• LOVE reading this. Some similarities. I’m also 63, finishing up Commercial so I can jump into working on CFI. Got my ticket in 1976, then a career in TV broadcast production and raising a family left no time for flying. Started back up in 2001, and I’m excited about teaching. Sitting on 1200 hours now. CFI and CFII, my final career. 🙂

    • I am very happy to read facts like yours. I am turning 48 this January and thinking going back to finish what i left behind back in 1997. I had made all the flying of PPL, IR and Commercial ground and CFI ground. I do have 180 total FT. My aim is to stay CFI as i was a computer instructor for 6+ years and i do like teaching. I assume that good money management and patience is needed when family oblications are along with.

  • This was a greatly motivating article. I have been wishing to fly since I was 12 and I finally made this wish a reality at the age of 56. Now that this has been accomplished, I have decided that becoming a CFI to help others achieve this dream is what I was meant to do. It will be a challenge, but then again, what isn’t?

    Congratulation and keep flying safely. A good pilot learns every day.

  • There is a severe shortage of CFI’s who are in it to teach and not just accumulate hours to move on to the airlines. I have over 300 hours over 2.5 years with the same flight school but have had 9 instructors. Every new instructor made me basically start over. There was no curriculum or syllabus as each lesson was basically “What do you want to do today?”. Several lessons were to fly to an airport so that the CFI could check on a student’s check ride. It was my goal to make being a CFI my encore career but when I found out I was losing another instructor and that the school had not even put me in the Cessna/King Schools computer system so the CFI’s could review my ground school progress, I threw in the towel. One less CFI who would have taken an interest in helping someone achieve their goal.

    • Jim,

      I’m sorry to hear about this. Fortunately that is not my experience nor do we treat people that way. At Sundance we are completely the opposite. I actually consider my flight students my boss. They are the ones who pay the bills and if they’re paying that much money per hour they deserve a good experience, but that’s just me.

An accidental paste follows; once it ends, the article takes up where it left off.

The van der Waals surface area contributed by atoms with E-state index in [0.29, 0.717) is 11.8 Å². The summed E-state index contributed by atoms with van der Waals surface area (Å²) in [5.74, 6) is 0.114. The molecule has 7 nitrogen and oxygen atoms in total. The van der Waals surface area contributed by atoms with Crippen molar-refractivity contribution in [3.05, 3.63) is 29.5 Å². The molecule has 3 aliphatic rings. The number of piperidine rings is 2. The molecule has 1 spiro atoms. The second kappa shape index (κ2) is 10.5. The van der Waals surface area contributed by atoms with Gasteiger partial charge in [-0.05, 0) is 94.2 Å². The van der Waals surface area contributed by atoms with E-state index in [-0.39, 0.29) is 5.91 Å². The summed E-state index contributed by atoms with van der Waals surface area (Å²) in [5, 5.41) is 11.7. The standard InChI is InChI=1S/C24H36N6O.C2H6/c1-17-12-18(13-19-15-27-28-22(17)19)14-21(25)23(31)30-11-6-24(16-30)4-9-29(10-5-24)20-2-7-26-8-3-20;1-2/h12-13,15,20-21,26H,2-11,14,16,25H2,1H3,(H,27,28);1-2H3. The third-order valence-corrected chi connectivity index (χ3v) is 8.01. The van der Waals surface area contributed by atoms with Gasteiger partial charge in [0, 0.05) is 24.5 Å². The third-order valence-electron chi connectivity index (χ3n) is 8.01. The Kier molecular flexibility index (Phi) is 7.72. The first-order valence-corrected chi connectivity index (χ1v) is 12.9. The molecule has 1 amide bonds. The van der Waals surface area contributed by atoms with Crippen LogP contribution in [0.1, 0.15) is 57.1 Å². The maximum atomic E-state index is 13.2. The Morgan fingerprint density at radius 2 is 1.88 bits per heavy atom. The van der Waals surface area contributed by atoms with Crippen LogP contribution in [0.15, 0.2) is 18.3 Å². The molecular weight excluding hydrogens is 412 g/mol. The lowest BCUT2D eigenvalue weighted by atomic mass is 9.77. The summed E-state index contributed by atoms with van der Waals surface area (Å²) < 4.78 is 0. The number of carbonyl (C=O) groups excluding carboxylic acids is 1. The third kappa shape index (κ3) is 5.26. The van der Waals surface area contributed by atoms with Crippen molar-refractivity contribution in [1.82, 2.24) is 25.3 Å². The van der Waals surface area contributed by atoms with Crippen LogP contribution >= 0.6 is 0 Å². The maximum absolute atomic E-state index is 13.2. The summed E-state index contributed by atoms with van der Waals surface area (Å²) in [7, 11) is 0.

• Jim,

      It makes me sad to hear about your NEGATIVE experience with that flight school.
      I hope you reconsider and continue. Find another school and DEMAND they use a training syllabus and stick to it like glue! AOPA has a complete syllabus for free. You can download it and follow it. It will produce what you need. Pass your written as soon as possible. Get your own ground school course. If the instructor EVER asks what do you want to do today? Get out of the plane and tell the instructor its his job to provide continuity in trading. Don’t give.

      I have been flying for 50 years. I have 24K hours. I have seen the same thing happen to others that have happened to you.

  • Jim,

    I’m sorry to hear about this. Fortunately that is not my experience nor do we treat people that way. At Sundance we are completely the opposite. I actually consider my flight students my boss. They are the ones who pay the bills and if they’re paying that much money per hour they deserve a good experience, but that’s just me.

  • Great article! I just past my CFI-initial practical last week and will be turning 60 in July. My motivations were and are very similar to yours, additionally our Civil Air Patrol squadron has several cadets that want to become pilots, but we have not had an instructor to teach them.

    I’m still 5 or 6 years from retiring from my “day job” as a professional engineer, but during that time will be building experience as an instructor. I am mindful of the fact that I will be learning simultaneously with my students and hopefully the first ones won’t suffer too much. It was quite a relief to get the initial practical behind me, nevertheless I’ve already begun studying for the CFII written and plan to get that rating added later this year.

    • I’d love to take on the stalled, disenchanted student. I became a CFI after having similar difficulties. That’s why I do what I do.

  • Great perspective. I hope a whole bunch of folks consider this as a second career. I know as a young CFI I blew folks off when I had to fly a charter, and I know I got blown off too. Nature of the game at certain types of FBOs.
    Keeping my instructor certificates, maybe someday circumstances will let me teach again.

  • Inspiring article. We have only 1 CFI/CFII in the area, and he’s good, but the only one. As a 59-year-old student (but life-long coach, manager, mentor, “teacher”), it makes me wonder if I should consider this down the road after getting the needed training and experience. Thanks for sharing.

  • Can’t begin to tell you how encouraging this article is! I started working on my commercial in the early 90s. I was in Lubbock Aero talking with my CFI when a pilot, who had been given the boot by the military, came in. We got to talking. He had 2500 hrs and couldn’t find a job as a cfi. At that time, there was a glut of pilots. Times have changed! I’m working on my commercial again to be followed by cfi/cfii. I will teach until they make me not do it any longer. Hopefully because of dying!